The most common reason an inquiry would show up on your credit report is because you applied for credit and the creditor pulled your credit report.
Collectors can also place inquiries on credit reports, though the legality of the practice is debatable. For now, it seems that it is legal but with time perhaps the courts will find differently. Collectors have no legitimate reason to place hard inquiry on your credit report. The ONLY possible reason for placing a hard inquiry versus a soft inquiry would be to inflict damage to your credit score.
If you have a large number of inquiries on your credit report it can be harmful to your credit score. The lower your score is to begin with, the more damaging the inquiries will be.
Victims of identity theft sometimes get large numbers of inquiries resulting from the ID thieves applying for credit in their name.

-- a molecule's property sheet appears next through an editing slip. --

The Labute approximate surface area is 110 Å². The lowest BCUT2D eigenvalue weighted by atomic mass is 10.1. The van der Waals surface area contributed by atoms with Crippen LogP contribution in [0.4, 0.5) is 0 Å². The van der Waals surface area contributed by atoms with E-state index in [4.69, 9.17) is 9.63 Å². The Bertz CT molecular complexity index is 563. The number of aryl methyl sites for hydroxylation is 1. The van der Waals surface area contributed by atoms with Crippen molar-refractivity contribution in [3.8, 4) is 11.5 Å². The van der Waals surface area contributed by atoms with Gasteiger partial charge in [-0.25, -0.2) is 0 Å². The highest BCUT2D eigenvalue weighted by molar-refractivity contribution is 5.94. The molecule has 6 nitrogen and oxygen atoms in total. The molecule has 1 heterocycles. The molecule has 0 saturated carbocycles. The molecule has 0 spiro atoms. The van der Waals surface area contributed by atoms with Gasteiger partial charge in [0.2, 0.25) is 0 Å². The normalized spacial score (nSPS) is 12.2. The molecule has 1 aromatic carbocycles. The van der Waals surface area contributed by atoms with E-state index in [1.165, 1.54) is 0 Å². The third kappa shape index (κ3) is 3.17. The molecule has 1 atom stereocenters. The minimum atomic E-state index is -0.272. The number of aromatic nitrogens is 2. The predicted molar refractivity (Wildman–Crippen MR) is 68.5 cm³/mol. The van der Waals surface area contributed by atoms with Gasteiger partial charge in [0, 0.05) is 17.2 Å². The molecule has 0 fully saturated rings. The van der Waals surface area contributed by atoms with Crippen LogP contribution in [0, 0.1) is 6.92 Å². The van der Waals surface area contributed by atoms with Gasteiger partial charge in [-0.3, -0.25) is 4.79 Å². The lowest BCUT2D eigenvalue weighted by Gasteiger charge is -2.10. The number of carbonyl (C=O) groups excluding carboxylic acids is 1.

For this reason, it's a good idea to keep an eye on your inquiries.
Every hard inquiry on your credit report must have a permissible purpose. If a hard inquiry was placed on your credit report and the company who placed it did not have a permissible purpose, they could be liable for damages.
You can dispute unauthorized inquiries to have them removed from your credit report permanently.
(See our other articles on inquiries for more information on removing inquiries.)